Michael Fabrizio, MD, FACS: But if you think about immunotherapy, it should attenuate the disease, right? That’s how it’s working in other cancers. I mean, personally, if I could give Provenge at the time of diagnosis, at the time of their biopsy, that’s probably the most useful. Unfortunately, it wasn’t studied like that or approved. But if you think about it, it’s attenuating the disease.
Charles J. Ryan, MD: Maybe.
Michael Fabrizio, MD, FACS: It doesn’t have PSA. Maybe.
Charles J. Ryan, MD: The argument against that is that maybe those early patients don’t have enough antigen out there to benefit from it.
Michael Fabrizio, MD, FACS: Correct.
Charles J. Ryan, MD: So maybe the PSA below 22 or whatever it was in the lowest quartile are those who are in that sweet spot of having enough antigen and enough disease for their immune system to be attenuated. But we just don’t know.
Judd W. Moul, MD, FACS: I mean, I think the key point for urologists who are listening in on this program or watching this program is most of those patients with early castrate resistant disease are in urology practices. If it’s going to be beneficial, we need for the urologists to identify those patients, be aware of it, and either do it themselves or refer those patients to a center of excellence where it can be administered.
Raoul S. Concepcion, MD, FACS: But I think it is incumbent on the urology world for just what you said. I mean, it’s made it into the guidelines now. So, when you look at the American Urologic Association guidelines, they’ve tried to go through and find good level 1 evidence. They’ve tried to take into account performance status. Clearly, the most beneficial patient is going to be that index patient 2 that’s completely asymptomatic, has a significant survival to their overall health, and would hopefully see a benefit from immune therapy. And then the most recent guidelines that came out in 2015 basically say the same thing. If you’ve got an ECOG 0 patient who’s going to live at least 12 months, who’s completely asymptomatic, you should be, again, considering sipuleucel-T, but then you run into the whole controversy of the layering and the sequencing. Again, like the discussion with radium, there’s no PSA effect, so we have to kind of bring people off the ledge, that their PSA level correlates with efficacy.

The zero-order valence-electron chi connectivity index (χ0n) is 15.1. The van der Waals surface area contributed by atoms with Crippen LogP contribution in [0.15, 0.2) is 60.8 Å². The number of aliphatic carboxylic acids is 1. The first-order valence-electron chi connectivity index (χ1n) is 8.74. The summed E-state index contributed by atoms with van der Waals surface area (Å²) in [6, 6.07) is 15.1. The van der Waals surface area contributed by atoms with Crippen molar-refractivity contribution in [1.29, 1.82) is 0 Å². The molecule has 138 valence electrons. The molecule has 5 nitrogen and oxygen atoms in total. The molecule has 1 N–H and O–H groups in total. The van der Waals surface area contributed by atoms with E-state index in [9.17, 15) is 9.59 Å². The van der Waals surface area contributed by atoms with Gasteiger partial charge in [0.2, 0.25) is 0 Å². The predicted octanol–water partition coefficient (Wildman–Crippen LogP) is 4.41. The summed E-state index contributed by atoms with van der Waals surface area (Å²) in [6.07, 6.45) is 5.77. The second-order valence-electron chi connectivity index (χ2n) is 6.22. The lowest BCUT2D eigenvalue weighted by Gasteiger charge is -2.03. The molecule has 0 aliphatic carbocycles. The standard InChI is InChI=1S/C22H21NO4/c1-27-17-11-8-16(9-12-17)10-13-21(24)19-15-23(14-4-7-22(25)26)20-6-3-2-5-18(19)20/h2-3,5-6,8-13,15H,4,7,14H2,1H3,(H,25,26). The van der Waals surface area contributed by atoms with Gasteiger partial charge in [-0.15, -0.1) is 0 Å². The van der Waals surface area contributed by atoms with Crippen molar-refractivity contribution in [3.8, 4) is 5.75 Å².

Michael Fabrizio, MD, FACS: You hear that argument less now about the PSA effects, but I would say it’s a fairly innocuous drug, if I can use that word. I mean, you get a little low-grade fever, at most, with the infusions, which we rarely see. So this is something that you have strong evidence for. You can debate the studies, but it’s there, and there are two of them, and you could give this drug with relative ease in that metastatic castrate resistant arm.
Raoul S. Concepcion, MD, FACS: And I think like Chuck was saying, one of the things that’s so important to these patients, because many of them are asymptomatic, is this concept of preservation of quality of life. They can get this therapy, and Judd, like you said, it’s three infusions within four to five weeks. It doesn’t slow them down; they continue to play golf; they continue to take their grandchildren places, mow the lawn, or whatever.
Judd W. Moul, MD, FACS: A couple other practical points: as a urologist, I kind of get fewer callbacks from this than I do with BCG. So it is well tolerated. Just to follow up on Mike’s approach with radium-223: at Duke, we have a central coordinator. We have a physician’s assistant. This is her project, and so whether it’s a urologist or a medical oncologist, we can work with our PA (our Provenge PA, we call her), and get it done. And the drug can be written by either urology or medical oncology. It gels the team, too, because we’re working with the same coordinator.
Transcript Edited for Clarity